So, who should read this? Philosophers working in any of the areas described ought to get something from engaging with some of the papers. The papers are good and interesting and the introductory material written by Heil very much sets the scene for what follows.

Those interested in Lowe scholarship more generally will also certainly get something from the volume as a whole, but they will almost certainly feel the absence of coverage in certain areas. If this volume were intended as a 'one stop shop' for Lowe's philosophical system, then I would have welcomed material on time and persistence; also good to see in such a volume would have been material on agency, philosophical logic, and a more detailed look at dependence -- though it does come up in places. Of course, that's fine. The editors don't set out to give a comprehensive sweep of Lowe's philosophical system, so, that they don't manage to provide one is in keeping with the book's being an excellent read. In part because of that, though, I don't think that this book is going to be the thing for you if you're seeking an introduction to Lowe's system. Even in the areas it does cover, the level is such that if it's Lowe's views you want, then I'd go directly to the source. (Helpfully, the volume also includes a bibliography of Jonathan's publications.)

On that score, let me say a little about the paper of Lowe's that appears in this volume. As noted above, Lowe's entry is concerned both with the nature of metaphysical inquiry and the nature of essence -- the two being entwined, for him. Begin with the claim that objects have essences. Essences are not entities. Rather, essences are identities -- 'the essence of something, X, is what X is, or what it is to be X' (p. 16). Such essences are required, in no small part, because in order to know whether or not X exists, one must know what sort of thing X is or might be -- and 'the sort of thing that X is' is, of course, its essence (p. 18). Essences cannot be entities. If every X had an essence that were itself an entity, then we would have an infinite regress of essences (p. 20). Essences can, it turns out, also serve as the basis for all modal truths. To illustrate, one way in which it can turn out that 'X is necessarily F' is by virtue of it being of X's essence that X is F. The example Lowe gives is that of spatial extension. We may say that X (a material object) is necessarily spatially extended. If it is true, then that is true is because it is of the essence of X to be spatially extended -- 'part of what it is to be a material object is to be something spatially extended' (p. 26).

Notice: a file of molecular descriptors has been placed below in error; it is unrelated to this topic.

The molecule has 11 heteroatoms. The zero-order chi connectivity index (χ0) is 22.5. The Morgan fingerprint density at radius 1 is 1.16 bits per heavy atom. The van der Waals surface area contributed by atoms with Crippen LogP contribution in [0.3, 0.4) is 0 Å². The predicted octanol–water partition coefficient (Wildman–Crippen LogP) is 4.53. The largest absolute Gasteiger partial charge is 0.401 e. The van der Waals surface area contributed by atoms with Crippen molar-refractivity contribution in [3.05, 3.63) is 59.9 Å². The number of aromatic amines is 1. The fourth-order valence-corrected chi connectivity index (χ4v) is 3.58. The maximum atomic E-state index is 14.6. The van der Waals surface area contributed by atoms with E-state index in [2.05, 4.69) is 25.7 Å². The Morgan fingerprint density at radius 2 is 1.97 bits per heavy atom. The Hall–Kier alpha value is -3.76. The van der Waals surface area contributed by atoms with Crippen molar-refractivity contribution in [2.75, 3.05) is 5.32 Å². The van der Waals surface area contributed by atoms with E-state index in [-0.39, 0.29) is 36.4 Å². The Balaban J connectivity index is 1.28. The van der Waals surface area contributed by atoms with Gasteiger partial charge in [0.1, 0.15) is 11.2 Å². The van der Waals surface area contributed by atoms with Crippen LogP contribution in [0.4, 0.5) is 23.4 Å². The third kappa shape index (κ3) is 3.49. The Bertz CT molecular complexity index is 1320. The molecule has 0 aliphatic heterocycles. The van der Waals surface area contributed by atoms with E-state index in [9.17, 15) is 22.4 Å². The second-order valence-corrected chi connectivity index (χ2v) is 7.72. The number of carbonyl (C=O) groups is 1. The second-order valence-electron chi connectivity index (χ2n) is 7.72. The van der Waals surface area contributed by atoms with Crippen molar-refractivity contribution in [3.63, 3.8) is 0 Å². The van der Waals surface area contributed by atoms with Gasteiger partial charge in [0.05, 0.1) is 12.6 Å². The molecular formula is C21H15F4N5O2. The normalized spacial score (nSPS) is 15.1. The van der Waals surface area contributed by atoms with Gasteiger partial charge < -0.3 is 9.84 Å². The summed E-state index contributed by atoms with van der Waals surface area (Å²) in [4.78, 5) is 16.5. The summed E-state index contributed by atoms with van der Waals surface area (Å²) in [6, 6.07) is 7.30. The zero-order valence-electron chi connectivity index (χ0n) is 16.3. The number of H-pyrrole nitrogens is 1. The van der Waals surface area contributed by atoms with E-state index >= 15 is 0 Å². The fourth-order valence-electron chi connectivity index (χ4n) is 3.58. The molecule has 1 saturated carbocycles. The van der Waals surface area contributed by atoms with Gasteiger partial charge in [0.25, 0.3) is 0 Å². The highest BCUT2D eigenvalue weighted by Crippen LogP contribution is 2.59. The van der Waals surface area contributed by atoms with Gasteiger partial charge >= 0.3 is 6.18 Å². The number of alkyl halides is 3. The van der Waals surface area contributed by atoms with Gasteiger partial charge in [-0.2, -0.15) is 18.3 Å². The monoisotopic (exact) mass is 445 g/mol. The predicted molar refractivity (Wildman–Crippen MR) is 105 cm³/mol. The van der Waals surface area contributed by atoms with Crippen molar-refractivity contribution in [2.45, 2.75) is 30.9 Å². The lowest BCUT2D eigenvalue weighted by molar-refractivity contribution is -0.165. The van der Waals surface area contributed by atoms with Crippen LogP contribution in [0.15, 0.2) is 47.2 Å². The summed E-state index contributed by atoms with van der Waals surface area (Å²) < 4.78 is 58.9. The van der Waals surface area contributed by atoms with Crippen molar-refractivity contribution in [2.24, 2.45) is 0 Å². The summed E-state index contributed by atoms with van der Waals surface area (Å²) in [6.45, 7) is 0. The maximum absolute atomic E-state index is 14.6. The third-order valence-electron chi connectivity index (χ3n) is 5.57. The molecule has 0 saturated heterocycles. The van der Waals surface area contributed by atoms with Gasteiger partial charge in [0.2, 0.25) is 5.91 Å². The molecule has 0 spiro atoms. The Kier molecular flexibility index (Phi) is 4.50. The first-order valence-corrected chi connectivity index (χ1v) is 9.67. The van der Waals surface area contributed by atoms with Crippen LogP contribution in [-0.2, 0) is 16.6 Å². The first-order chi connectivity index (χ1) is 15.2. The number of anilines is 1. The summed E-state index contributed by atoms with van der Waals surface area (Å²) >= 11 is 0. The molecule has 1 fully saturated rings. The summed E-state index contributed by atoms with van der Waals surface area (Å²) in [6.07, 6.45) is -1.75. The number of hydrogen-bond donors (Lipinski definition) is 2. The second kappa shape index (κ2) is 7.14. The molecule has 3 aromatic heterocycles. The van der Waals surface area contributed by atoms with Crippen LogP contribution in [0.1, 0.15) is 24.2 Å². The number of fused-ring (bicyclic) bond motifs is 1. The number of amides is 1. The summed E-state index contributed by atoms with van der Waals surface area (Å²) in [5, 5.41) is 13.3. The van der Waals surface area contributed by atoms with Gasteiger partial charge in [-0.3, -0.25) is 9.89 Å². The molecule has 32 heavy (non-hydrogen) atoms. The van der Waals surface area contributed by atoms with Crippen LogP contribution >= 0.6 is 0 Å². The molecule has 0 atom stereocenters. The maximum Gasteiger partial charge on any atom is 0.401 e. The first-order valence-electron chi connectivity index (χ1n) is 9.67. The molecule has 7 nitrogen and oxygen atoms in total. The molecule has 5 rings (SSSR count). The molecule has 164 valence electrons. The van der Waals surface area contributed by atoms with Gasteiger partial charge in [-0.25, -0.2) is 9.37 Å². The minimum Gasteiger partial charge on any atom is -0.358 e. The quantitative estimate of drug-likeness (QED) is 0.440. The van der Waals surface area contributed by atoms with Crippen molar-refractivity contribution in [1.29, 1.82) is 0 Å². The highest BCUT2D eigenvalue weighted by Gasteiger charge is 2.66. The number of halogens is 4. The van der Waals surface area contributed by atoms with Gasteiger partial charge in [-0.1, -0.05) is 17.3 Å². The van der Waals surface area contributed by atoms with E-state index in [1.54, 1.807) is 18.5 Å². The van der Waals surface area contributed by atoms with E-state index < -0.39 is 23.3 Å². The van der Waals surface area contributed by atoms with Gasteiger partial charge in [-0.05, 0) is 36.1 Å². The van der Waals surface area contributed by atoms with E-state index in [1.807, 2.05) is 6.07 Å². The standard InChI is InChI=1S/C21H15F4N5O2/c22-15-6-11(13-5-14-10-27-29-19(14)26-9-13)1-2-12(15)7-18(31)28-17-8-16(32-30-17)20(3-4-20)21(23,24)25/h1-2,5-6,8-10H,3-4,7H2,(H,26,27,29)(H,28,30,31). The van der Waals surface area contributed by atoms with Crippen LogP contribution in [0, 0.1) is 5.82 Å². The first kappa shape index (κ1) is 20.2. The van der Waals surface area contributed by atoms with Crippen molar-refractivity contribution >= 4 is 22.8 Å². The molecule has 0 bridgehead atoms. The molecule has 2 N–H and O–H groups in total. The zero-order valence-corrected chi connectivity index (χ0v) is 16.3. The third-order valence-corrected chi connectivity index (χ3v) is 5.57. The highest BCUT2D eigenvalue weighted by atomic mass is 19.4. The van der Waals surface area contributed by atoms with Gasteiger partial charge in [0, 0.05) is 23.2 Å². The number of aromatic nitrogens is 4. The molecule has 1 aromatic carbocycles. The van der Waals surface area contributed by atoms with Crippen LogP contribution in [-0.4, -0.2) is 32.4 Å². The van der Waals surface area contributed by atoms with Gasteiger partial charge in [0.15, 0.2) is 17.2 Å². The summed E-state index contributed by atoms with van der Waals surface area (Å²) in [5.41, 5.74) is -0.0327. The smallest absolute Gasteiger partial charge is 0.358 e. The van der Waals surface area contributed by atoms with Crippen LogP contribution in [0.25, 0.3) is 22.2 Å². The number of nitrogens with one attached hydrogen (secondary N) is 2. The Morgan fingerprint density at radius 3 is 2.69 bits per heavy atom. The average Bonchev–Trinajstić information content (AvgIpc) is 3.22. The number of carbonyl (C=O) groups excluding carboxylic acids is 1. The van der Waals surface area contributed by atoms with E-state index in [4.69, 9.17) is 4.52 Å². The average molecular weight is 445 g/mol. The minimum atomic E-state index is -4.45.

In turn, this sort of approach facilitates a modal epistemology.

How, for example, do we know that two distinct things of suitably different kinds, such as a bronze statue and the lump of bronze composing it at any given time, can -- unlike two planets -- exist in the same place at the same time? Certainly not by looking very hard at what there is in that place at that time. Just by looking, we shall not see that two distinct things occupy that place. We know this, rather, because we know what a bronze statue is and what a lump of bronze is. We thereby know that these are different things and that a thing of the first sort must, at any given time, be composed by a thing of the second sort, since it is part of the essence of a bronze statue to be composed of bronze . . . they are facts about them we must grasp antecedently to being able to embark upon any such empirical inquiry concerning them. We can only inquire empirically into something's properties if we already know what it is we are examining. (p. 27)